DESCRIPTION Opiates are powerful analgesic drugs. Unfortunately, their chronic use often results in addiction and tolerance, liabilities that seriously limit their clinical usefulness. Changes at the cellular and opiate receptor level have proven to be inadequate explanations of tolerance and dependcence. An exciting alternative hypothesis is that "anti-opioid" systems, neurotransmitters or neuropeptides that functionally oppose the effects of opiate receptor activation, contribute to tolerance and dependence as well as to variations in analgesic potency of opioids in some pathological pain states. We have recently demonstrated the orphanin FQ (OFQ, also referred to as nociceptin) is the endogenous ligand for the opioid-like G protein-coupled receptor LC132 and that it reverses morphine-induced analgesia, hypothermia and Straub tail. These anti-opioid actions of OFQ/N together with its close evolutionary kinship to endogenous opioid peptides suggesty that the OFQ/LC132 neurotransmitter system may play an important role in the homeostasis of opioid mechanisms. We propose three complimentary Specific Aims taht are designed to clarify the interactions between the opiate and the OFQ/LKC132 neuropeptide transmitter systems. The experiments included in Specific Aim (1) are designed to extend our knowledge about the OFQ/N neuropeptide system at the molecular level. Specifically we propose to quantitate changes in OFQ/N and its receptor that may occur in opiate-tolerant animals. We also outline experiments designed to characterize two new forms of the receptor that we discovered since ourr last subsmission. The last set of experiments included in Specific Aim described our ongoing efforts to produce a strain of mouse that lacks the OFQ/N receptor. These mice should prove to be an important animals model in which to evaluate the involvement of the OFQ/N receptor system in mediating opiate tolerance, dependence and reward. In Specific Aim (2) we have proposed studies that continue our characterization of OFQ/N's electrophysiological effects on well-defined neurons in the ventral tegmental area. This area of the is known to be important in reward behavior and its neurons are known to be altered in animals repeatedly exposeds to morphine. The experiments proposed in specific aim (3) involve the identification of some of the neuroanatomical substrates that mediate OFQ/N's ati-opioid activity. These microinjection studies will provide us with an elegant means by which to determine whetheer OFQ/N is able to produce a tolerance-like effect in drug-naive rats. These studies will advance our understanding OFQ/N's involvement in opioid analgesia as well as tolerance, and could ultmately lead to improved treatment of pain and addiction.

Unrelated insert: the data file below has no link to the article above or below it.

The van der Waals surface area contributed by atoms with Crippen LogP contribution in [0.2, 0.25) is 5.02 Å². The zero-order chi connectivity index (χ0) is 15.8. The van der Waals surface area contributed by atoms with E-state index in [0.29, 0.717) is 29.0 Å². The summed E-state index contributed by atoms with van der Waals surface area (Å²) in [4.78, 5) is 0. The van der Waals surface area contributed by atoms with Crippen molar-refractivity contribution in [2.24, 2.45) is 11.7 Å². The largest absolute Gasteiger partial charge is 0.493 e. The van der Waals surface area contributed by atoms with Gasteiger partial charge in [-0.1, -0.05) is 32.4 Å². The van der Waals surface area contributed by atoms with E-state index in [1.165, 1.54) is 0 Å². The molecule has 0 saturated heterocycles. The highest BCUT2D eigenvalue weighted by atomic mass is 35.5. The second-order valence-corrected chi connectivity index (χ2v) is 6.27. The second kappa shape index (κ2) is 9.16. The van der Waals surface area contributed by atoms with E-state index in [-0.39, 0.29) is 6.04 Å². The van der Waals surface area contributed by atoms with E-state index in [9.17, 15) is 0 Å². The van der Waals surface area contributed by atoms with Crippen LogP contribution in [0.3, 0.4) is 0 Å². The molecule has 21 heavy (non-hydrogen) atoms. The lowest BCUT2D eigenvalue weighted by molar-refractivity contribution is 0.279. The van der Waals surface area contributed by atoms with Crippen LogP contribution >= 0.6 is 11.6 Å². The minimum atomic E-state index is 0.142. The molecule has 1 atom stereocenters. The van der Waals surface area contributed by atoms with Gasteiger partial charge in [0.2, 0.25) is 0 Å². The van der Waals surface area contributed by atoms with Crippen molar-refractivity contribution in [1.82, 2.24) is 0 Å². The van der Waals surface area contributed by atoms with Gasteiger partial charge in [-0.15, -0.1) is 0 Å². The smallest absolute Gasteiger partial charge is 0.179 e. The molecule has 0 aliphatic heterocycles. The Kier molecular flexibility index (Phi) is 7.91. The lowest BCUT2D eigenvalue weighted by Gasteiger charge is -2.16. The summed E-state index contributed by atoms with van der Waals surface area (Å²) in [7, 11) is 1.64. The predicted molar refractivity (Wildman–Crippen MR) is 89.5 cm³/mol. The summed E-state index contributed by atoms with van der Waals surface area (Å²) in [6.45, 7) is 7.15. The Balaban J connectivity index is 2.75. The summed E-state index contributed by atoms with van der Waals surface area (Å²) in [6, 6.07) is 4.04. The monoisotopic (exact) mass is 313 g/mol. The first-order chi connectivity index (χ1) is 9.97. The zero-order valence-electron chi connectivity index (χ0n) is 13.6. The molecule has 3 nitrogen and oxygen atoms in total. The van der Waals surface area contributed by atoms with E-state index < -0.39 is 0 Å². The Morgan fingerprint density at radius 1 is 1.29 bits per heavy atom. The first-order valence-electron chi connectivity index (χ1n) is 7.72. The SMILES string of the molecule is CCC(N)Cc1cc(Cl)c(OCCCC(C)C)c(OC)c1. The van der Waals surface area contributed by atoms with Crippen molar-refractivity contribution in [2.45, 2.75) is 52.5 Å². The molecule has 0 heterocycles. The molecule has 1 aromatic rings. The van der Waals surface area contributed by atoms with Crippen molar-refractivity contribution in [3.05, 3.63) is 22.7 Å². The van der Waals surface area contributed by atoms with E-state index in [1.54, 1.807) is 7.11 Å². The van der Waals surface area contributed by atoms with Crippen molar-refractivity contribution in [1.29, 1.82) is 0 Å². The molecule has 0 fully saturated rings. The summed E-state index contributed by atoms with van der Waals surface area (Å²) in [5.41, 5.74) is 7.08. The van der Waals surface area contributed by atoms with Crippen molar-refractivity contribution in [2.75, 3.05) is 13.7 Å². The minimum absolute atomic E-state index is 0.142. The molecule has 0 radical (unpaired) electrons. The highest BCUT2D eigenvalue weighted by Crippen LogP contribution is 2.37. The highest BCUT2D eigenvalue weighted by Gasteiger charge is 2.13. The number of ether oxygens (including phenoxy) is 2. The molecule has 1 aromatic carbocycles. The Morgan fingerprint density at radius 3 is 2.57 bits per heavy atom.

|Effective start/end date||8/1/98 → 6/30/02|
- National Institutes of Health: $166,141.00
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